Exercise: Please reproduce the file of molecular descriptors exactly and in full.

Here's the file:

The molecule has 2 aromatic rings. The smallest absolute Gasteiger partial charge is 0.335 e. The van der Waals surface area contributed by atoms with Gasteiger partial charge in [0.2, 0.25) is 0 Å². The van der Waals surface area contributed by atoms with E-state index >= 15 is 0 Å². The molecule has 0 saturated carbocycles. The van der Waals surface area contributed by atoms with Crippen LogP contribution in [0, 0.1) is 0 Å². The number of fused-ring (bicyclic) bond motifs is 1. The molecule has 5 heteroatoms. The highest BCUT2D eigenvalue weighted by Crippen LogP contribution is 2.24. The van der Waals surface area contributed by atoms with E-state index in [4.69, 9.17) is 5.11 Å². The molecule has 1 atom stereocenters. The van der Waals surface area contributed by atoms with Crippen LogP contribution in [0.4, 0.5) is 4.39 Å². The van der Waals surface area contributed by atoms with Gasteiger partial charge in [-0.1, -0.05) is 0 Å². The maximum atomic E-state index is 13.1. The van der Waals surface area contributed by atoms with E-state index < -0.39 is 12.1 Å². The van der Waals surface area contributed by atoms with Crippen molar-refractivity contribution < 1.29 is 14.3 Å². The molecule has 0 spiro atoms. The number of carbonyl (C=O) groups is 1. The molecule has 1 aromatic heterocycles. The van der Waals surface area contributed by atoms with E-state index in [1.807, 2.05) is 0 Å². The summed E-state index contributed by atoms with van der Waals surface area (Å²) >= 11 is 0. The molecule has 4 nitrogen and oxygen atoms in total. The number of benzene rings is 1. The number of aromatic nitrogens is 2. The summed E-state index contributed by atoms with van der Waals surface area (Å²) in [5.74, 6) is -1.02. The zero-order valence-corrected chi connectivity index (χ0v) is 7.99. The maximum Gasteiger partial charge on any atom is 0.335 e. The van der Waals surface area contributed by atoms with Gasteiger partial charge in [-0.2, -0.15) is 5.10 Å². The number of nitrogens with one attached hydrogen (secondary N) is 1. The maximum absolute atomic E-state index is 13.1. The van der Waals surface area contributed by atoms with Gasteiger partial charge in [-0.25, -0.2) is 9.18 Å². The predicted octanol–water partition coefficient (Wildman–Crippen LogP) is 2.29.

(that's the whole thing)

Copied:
The molecule has 2 aromatic rings. The smallest absolute Gasteiger partial charge is 0.335 e. The van der Waals surface area contributed by atoms with Gasteiger partial charge in [0.2, 0.25) is 0 Å². The van der Waals surface area contributed by atoms with E-state index >= 15 is 0 Å². The molecule has 0 saturated carbocycles. The van der Waals surface area contributed by atoms with Crippen LogP contribution in [0, 0.1) is 0 Å². The number of fused-ring (bicyclic) bond motifs is 1. The molecule has 5 heteroatoms. The highest BCUT2D eigenvalue weighted by Crippen LogP contribution is 2.24. The van der Waals surface area contributed by atoms with E-state index in [4.69, 9.17) is 5.11 Å². The molecule has 1 atom stereocenters. The van der Waals surface area contributed by atoms with Crippen LogP contribution in [0.4, 0.5) is 4.39 Å². The van der Waals surface area contributed by atoms with Gasteiger partial charge in [-0.1, -0.05) is 0 Å². The maximum atomic E-state index is 13.1. The van der Waals surface area contributed by atoms with E-state index < -0.39 is 12.1 Å². The van der Waals surface area contributed by atoms with Crippen molar-refractivity contribution < 1.29 is 14.3 Å². The molecule has 0 spiro atoms. The number of carbonyl (C=O) groups is 1. The molecule has 1 aromatic heterocycles. The van der Waals surface area contributed by atoms with E-state index in [1.807, 2.05) is 0 Å². The summed E-state index contributed by atoms with van der Waals surface area (Å²) >= 11 is 0. The molecule has 4 nitrogen and oxygen atoms in total. The number of benzene rings is 1. The number of aromatic nitrogens is 2. The summed E-state index contributed by atoms with van der Waals surface area (Å²) in [5.74, 6) is -1.02. The zero-order valence-corrected chi connectivity index (χ0v) is 7.99. The maximum Gasteiger partial charge on any atom is 0.335 e. The van der Waals surface area contributed by atoms with Gasteiger partial charge in [-0.2, -0.15) is 5.10 Å². The number of nitrogens with one attached hydrogen (secondary N) is 1. The maximum absolute atomic E-state index is 13.1. The van der Waals surface area contributed by atoms with Gasteiger partial charge in [-0.25, -0.2) is 9.18 Å². The predicted octanol–water partition coefficient (Wildman–Crippen LogP) is 2.29.